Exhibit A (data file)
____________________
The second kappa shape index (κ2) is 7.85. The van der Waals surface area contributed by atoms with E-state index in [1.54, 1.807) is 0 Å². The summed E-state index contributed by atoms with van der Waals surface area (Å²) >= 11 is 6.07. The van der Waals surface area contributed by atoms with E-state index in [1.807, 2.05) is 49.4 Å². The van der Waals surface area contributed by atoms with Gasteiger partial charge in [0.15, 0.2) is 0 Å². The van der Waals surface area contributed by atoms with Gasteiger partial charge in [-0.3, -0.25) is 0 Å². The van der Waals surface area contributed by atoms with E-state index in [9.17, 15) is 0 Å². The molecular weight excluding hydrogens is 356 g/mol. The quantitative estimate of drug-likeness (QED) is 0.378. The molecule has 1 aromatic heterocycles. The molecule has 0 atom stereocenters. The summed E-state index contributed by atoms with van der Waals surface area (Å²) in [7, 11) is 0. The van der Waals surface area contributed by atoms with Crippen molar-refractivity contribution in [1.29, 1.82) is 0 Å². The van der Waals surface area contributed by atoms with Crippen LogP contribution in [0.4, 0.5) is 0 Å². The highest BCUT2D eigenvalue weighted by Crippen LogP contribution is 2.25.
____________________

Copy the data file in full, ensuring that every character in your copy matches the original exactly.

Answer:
The second kappa shape index (κ2) is 7.85. The van der Waals surface area contributed by atoms with E-state index in [1.54, 1.807) is 0 Å². The summed E-state index contributed by atoms with van der Waals surface area (Å²) >= 11 is 6.07. The van der Waals surface area contributed by atoms with E-state index in [1.807, 2.05) is 49.4 Å². The van der Waals surface area contributed by atoms with Gasteiger partial charge in [0.15, 0.2) is 0 Å². The van der Waals surface area contributed by atoms with Gasteiger partial charge in [-0.3, -0.25) is 0 Å². The van der Waals surface area contributed by atoms with E-state index in [9.17, 15) is 0 Å². The molecular weight excluding hydrogens is 356 g/mol. The quantitative estimate of drug-likeness (QED) is 0.378. The molecule has 1 aromatic heterocycles. The molecule has 0 atom stereocenters. The summed E-state index contributed by atoms with van der Waals surface area (Å²) in [7, 11) is 0. The van der Waals surface area contributed by atoms with Crippen molar-refractivity contribution in [1.29, 1.82) is 0 Å². The van der Waals surface area contributed by atoms with Crippen LogP contribution in [0.4, 0.5) is 0 Å². The highest BCUT2D eigenvalue weighted by Crippen LogP contribution is 2.25.